NIC NAITANUI describes his 2014 season as "pretty tough" but is excited about the prospect of his first uninterrupted pre-season in two years.
The 2012 All Australian ruckman has failed to scale the heights he reached in that season due to consecutive injury-ravaged pre-seasons.
"Obviously it's been difficult when you miss a fair chunk in the summer," Naitanui told AFL.com.au.
"But we were well aware of what was coming and what we were going to face throughout the year."
It has been a long road back to full fitness for Naitanui. Ongoing groin soreness following surgery at the end of the 2012 season all but ruined his 2013 campaign.
Naitanui missed the first five rounds and on return played without the freedom and awesome athleticism he displayed the previous year. He was shut down for the final six games of the season as the Eagles slumped to 13th on the ladder.
His 2014 pre-season also didn't go to plan as he again had to significantly ease off his workload to avoid further groin issues. He has also dealt with a lingering Achilles issue throughout the season.
Naitanui is one of the game's biggest stars but also one of its most divisive figures. First-year coach Adam Simpson said earlier this season that he was staggered at the week-to-week commentary on his ruckman from media and fans.
Following a match-winning performance against Gold Coast in round 13, Naitanui was lauded as one of the most valuable and influential players in the AFL. Two weeks later after failing to register a single kick or mark against Fremantle, there were strong calls for him to be dropped to the WAFL.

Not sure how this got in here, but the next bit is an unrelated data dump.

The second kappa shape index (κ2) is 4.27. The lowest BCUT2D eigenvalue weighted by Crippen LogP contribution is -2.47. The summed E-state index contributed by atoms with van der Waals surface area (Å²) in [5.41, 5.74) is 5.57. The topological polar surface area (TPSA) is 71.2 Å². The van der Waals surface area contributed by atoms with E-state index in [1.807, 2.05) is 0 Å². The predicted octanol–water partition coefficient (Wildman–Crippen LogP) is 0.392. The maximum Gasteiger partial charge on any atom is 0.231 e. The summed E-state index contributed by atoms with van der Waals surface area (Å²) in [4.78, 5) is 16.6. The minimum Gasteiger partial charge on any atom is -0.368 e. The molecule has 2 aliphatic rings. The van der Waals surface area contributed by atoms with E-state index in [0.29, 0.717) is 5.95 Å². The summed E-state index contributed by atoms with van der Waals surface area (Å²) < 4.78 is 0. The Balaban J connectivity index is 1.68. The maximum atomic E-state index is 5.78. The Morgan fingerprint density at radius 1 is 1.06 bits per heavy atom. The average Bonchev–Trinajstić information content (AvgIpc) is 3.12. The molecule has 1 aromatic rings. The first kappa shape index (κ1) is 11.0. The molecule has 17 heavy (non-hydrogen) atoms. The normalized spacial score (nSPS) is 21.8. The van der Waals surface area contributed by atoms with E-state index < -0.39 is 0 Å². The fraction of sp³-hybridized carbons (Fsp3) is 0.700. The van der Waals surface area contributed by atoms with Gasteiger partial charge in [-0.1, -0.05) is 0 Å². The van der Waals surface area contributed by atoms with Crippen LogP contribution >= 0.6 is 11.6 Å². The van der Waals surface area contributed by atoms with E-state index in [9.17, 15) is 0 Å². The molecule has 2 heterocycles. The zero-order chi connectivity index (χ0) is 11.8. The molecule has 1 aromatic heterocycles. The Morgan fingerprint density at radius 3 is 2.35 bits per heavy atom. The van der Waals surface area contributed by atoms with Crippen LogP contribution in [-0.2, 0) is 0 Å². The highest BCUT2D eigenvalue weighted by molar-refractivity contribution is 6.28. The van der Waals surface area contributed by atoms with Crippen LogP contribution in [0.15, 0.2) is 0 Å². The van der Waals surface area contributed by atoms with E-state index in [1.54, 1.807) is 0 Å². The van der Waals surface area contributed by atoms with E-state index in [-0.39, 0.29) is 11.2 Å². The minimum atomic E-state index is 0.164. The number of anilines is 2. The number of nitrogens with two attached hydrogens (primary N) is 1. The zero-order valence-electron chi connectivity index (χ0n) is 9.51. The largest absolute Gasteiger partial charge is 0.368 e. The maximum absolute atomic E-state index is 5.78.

Naitanui has been unmoved by the incessant external noise.
"For myself, as long as you're meeting your goals internally you don't really worry about the outside influence," Naitanui said.
"I guess consistency is a little thing that was touched on a bit and just getting my body right.
"I'm really looking forward to this pre-season coming up."
He will assume the mantle as the senior ruckman at West Coast this pre-season when his close friend and mentor Dean Cox retires at the end of the season.
Naitanui said it's sad to see his idol, and his greatest influence, finish his illustrious career.
"It's pretty tough because he's been someone who everyone has looked up to," Naitanui said.
"But for me in particular, having him as a mentor, it's pretty difficult to see him going.
"He's been amazing. I've been pretty privileged to have someone of his calibre to learn off.
"He's probably the best ruckman I've seen since I started watching footy and if you throw up names like Polly Farmer and Simon Madden and those types of guys I reckon he's up there with the best of them.
"Being a ruckman especially, coming into the club and having someone so mobile, not like your typical ruckman that you're used to seeing, someone who is so skilful on both sides of his body, I couldn't think of a better person to learn off and learn from."
Cox is yet to confirm what he will do in 2015. He is the playing ruck-coach at the Eagles but has not sat down with West Coast hierarchy to discuss a full-time coaching role next season.
Naitanui is hopeful he stays in the Eagles' nest.
"Fingers crossed he is here in some capacity in the next few years as a coach or helping out with the rucks," Naitanui said.